U.S. DoC Smelter and Refiner List Brings More Transparency to the 3TG Supply Chain
In early September, the U.S. Department of Commerce published a list of more than 400 smelters and refiners located around the world. This list, published in response to a requirement in Dodd-Frank Section 1502 on Conflict Minerals (1502), identifies smelters and refiners of tin, tungsten, tantalum and gold—the “3TG” minerals.
As a part of 1502, different U.S. Government institutions, including the Government Accountability Office (GAO), Securities and Exchange Commission (SEC) and Commerce Dept., were given specific roles to help carry out the intention of the law—to increase conflict free mineral sourcing from the Democratic Republic of the Congo (DRC) and surrounding region. Last year, as part of its mandate, the GAO published a report detailing progress made by the different government institutions to be in compliance with 1502. The Commerce Dept. was criticized for failing to meet its January 2013 deadline to issue a list. In response to the GAO report, “Commerce concurred with the GAO’s recommendations and noted that it will submit a listing of all known conflict minerals processing facilities worldwide to Congress by September 1, 2014.”
Nearly making this deadline, the Commerce Dept.’s International Trade Administration (ITA) agency presented the list to Congress September 5, 2014. Using data from the U.S. Geological Survey and supplemented by other compiled lists of conflict minerals smelters, this list highlights a range of large and small-scale smelters and refiners throughout the world in locations such as Australia, China, Brazil, and Russia.
This list is intended to help downstream companies identify the facilities that make up the critical “choke point” in the 3TG supply chain. The smelter and refiner level is the step in the supply chain where one can discern the country of origin and mine of origin of 3TG because it is at this processing step that the raw ores are transformed into refined metals.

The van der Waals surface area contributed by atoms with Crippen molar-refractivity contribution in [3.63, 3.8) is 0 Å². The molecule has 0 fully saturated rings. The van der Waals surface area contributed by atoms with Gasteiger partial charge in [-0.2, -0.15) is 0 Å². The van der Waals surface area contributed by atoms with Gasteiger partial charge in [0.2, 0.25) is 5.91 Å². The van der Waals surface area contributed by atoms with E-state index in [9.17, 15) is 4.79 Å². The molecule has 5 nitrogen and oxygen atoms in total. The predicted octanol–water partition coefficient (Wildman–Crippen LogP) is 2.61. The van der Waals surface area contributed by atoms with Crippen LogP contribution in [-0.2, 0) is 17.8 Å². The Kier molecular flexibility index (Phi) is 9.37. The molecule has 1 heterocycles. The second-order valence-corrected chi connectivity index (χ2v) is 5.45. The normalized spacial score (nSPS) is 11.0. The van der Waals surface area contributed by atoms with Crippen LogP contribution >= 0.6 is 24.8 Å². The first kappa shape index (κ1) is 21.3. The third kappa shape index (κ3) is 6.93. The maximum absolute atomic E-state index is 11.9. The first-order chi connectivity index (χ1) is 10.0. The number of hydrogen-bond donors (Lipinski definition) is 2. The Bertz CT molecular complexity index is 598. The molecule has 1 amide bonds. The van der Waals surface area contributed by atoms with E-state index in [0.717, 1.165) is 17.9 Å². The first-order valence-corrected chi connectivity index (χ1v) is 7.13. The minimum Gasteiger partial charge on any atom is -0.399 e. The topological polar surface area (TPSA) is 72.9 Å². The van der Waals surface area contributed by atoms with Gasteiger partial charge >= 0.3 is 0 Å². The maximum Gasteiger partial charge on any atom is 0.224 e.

Ideally, this list would have also provided information as to which facilities source from DRC and the surrounding region and which have been certified as “conflict-free” to better assist companies in their 3TG supply chain due diligence efforts. Unfortunately, staff at the Commerce Dept. stated that they did not “have the ability to distinguish such facilities.” Thus companies must continue to rely on independent initiatives like the Conflict Free Smelter Program, which is managed by the Conflict-Free Sourcing Initiative to obtain such information.
Although this due diligence information would have been a useful addition to the list, the list itself is still a valuable tool and an important source of information in the effort to make the 3TG supply chain more transparent, accurate, and accountable.